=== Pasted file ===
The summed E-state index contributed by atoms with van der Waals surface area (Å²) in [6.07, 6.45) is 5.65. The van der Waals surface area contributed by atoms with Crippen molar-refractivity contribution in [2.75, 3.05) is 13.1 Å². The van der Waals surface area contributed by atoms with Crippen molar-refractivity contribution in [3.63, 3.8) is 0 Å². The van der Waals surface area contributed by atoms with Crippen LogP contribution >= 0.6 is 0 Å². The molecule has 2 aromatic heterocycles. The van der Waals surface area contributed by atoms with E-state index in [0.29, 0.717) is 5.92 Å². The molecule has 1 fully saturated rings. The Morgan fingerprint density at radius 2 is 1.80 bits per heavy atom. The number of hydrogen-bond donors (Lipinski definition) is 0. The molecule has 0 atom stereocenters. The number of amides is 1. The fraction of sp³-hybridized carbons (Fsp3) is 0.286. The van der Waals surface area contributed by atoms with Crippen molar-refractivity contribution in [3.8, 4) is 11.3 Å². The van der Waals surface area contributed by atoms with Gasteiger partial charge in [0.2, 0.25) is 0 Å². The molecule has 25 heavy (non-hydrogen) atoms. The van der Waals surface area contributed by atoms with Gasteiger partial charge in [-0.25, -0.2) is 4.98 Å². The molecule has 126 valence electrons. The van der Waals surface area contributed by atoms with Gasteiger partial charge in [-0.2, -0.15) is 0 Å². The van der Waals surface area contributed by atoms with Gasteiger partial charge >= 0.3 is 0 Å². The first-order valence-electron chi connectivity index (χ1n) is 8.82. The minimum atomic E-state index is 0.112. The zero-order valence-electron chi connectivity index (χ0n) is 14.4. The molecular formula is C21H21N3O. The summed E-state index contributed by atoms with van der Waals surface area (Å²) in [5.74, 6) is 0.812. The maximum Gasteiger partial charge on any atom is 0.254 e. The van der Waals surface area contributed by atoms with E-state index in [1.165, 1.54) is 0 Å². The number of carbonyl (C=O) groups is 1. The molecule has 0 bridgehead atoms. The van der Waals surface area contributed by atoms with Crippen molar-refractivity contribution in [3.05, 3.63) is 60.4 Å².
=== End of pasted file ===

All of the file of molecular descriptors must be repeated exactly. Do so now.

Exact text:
The summed E-state index contributed by atoms with van der Waals surface area (Å²) in [6.07, 6.45) is 5.65. The van der Waals surface area contributed by atoms with Crippen molar-refractivity contribution in [2.75, 3.05) is 13.1 Å². The van der Waals surface area contributed by atoms with Crippen molar-refractivity contribution in [3.63, 3.8) is 0 Å². The van der Waals surface area contributed by atoms with Crippen LogP contribution >= 0.6 is 0 Å². The molecule has 2 aromatic heterocycles. The van der Waals surface area contributed by atoms with E-state index in [0.29, 0.717) is 5.92 Å². The molecule has 1 fully saturated rings. The Morgan fingerprint density at radius 2 is 1.80 bits per heavy atom. The number of hydrogen-bond donors (Lipinski definition) is 0. The molecule has 0 atom stereocenters. The number of amides is 1. The fraction of sp³-hybridized carbons (Fsp3) is 0.286. The van der Waals surface area contributed by atoms with Crippen molar-refractivity contribution in [3.8, 4) is 11.3 Å². The van der Waals surface area contributed by atoms with Gasteiger partial charge in [0.2, 0.25) is 0 Å². The molecule has 25 heavy (non-hydrogen) atoms. The van der Waals surface area contributed by atoms with Gasteiger partial charge in [-0.25, -0.2) is 4.98 Å². The molecule has 126 valence electrons. The van der Waals surface area contributed by atoms with Gasteiger partial charge in [-0.2, -0.15) is 0 Å². The van der Waals surface area contributed by atoms with Gasteiger partial charge >= 0.3 is 0 Å². The first-order valence-electron chi connectivity index (χ1n) is 8.82. The minimum atomic E-state index is 0.112. The zero-order valence-electron chi connectivity index (χ0n) is 14.4. The molecular formula is C21H21N3O. The summed E-state index contributed by atoms with van der Waals surface area (Å²) in [5.74, 6) is 0.812. The maximum Gasteiger partial charge on any atom is 0.254 e. The van der Waals surface area contributed by atoms with E-state index in [1.165, 1.54) is 0 Å². The number of carbonyl (C=O) groups is 1. The molecule has 0 bridgehead atoms. The van der Waals surface area contributed by atoms with Crippen molar-refractivity contribution in [3.05, 3.63) is 60.4 Å².